In the meantime, whilst Count Simon, currently engaged in besieging Crest, was being apprised of these events, the citizens began to cut off access from the Chateau Narbonnais to the Cite, with pales and stakes, large wooden beams and ditches, starting at the rampart known as le Touzet and going as far as the rampart of St James. Count Simon now arrived with Cardinal Bertrand, who had been sent as legate by the Supreme Pontiff Honorius, attacked the city with a strong force, but the citizens defended themselves courageously and his efforts were in vain. Then siege-engines were erected on all sides of the city, and a bombardment of mill-stones and other heavy stones was begun.
Meanwhile the legate sent Lord Fulk, the Bishop of Toulouse, to France to preach the cross; with him were others entrusted with the same mission including Master Jacques de Vitry, a man of outstanding honour, learning and eloquence, who later became Bishop of Acre and then a cardinal of the Church of Rome. The lord Bishop of Toulouse once spoke to me of Master Jacques, who had told him that he had been enjoined in a dream by a vision of St. Saturnin, the first Bishop of Toulouse, to preach against his people; he referred the matter to the Bishop and asked him if there had at one time been a priest at Toulouse called Saturnin – he had not previously known this.
The preaching mission resulted in a great many men taking up the cross; these came to take part in the siege of Toulouse in the following spring, and the Bishop returned to the army with them. Count Simon now donated to the Bishop and his successors as bishops of Toulouse in perpetuity the castrum of Verfeil, with all the towns and forts which belonged to it and which contained twenty hearths of less; the count retained nothing, and imposed only one condition that if he were ever to become involved in warfare on open ground in the territory of Verfeil, the Bishop would provide him with one armed knight.
The labour of battle oppressed the besieged and the besiegers alike throughout the winter, as they fought with siege-engines and the other instruments of war. Count Simon, now strengthened by the presence of the newly arrived crusaders, harried his enemies, less by direct attacks on the walls of the town than by excursions around it (which the citizens hindered by erecting barriers and digging ditches). At last it was decided to construct a wooden engine of the type known as a ‘cat’, which would enable his men to bring up earth and wood to fill up the ditches; once the ditches had been levelled they would be able to engage the enemy at close quarters and effect an entry into town after breaking up the wooden barriers opposing them.
However the Count [Simon] was worn out by his labours, despondent and weakened and exhausted by the drain on his resources; nor did he easily bear the prick of constant accusations be the legate that he was unthinking and remiss. Whence, it is said, he began to pray to God to give him peace by the remedy of death. One day, the day after the feast of St John the Baptist, he went into the cat, and a stone thrown from an enemy mangonel fell on his head; he died at once. The news reached the citizens inside Toulouse that day, and they did not hold back from showing their delight by shouts of rejoicing, whilst on the other side there was great sadness. Indeed the citizens were in great distress through fear of an imminent attack; moreover they had few remaining supplies and little hope of gathering their harvest that summer.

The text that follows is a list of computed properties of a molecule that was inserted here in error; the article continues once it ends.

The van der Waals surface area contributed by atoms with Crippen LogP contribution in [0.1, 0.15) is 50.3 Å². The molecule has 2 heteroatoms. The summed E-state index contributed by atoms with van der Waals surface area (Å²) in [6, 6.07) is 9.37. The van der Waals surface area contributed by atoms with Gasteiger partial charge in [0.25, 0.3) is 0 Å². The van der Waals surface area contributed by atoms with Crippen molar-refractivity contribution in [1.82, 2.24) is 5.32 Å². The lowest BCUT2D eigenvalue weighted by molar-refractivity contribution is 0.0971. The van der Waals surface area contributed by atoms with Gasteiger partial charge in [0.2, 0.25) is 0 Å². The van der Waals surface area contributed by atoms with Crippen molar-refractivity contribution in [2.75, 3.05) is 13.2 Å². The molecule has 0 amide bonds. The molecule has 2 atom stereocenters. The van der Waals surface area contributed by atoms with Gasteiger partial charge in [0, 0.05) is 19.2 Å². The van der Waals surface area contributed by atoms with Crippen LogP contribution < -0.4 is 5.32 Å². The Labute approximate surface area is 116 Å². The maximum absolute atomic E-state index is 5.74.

So, the man who inspired terror from the Mediterranean to the British sea fell by a blow from a single stone; at his fall those who had previously stood firm fell down. In him who was a good man, the insolence of his subordinates was thrown down. I affirm that later I heard the Count of Toulouse (the last of his line) generously praise him – even though he was his enemy – for his fidelity, his foresight, his energy and all the qualities which befit a leader.(1)
1. The poet of the Chanson de la Croisade Albigesoise took a very different view of Simon de Montfort. Referring to an epitaph which said Simon “is a saint and a martyr who shall breathe again and shall in wondrous joy inherit and flourish, that he would rise again and enter his inheritance and flourish, shall wear a crown and be seated in the kingdom of heaven.” He retorts: “And I have heard that it said that this must be so – if by killing men and shedding blood, by damning souls and causing deaths, by trusting evil counsels, by setting fires, destroying men, dishonouring paratge, seizing lands and encouraging pride, by kindling evil and quenching good, by killing women and slaughtering children, a man can in this world win Jesus Christ, certainly Count Simon wears a crown and shines in heaven above.”
This text is from The Chronicle of William of Puylaurens: The Albigensian Crusade and its Aftermath, trans. W.A. Sibly and M.D. Sibly (Boydell, 2003). We thank Michael D. Sibly and The Boydell Press for their permission to republish this text.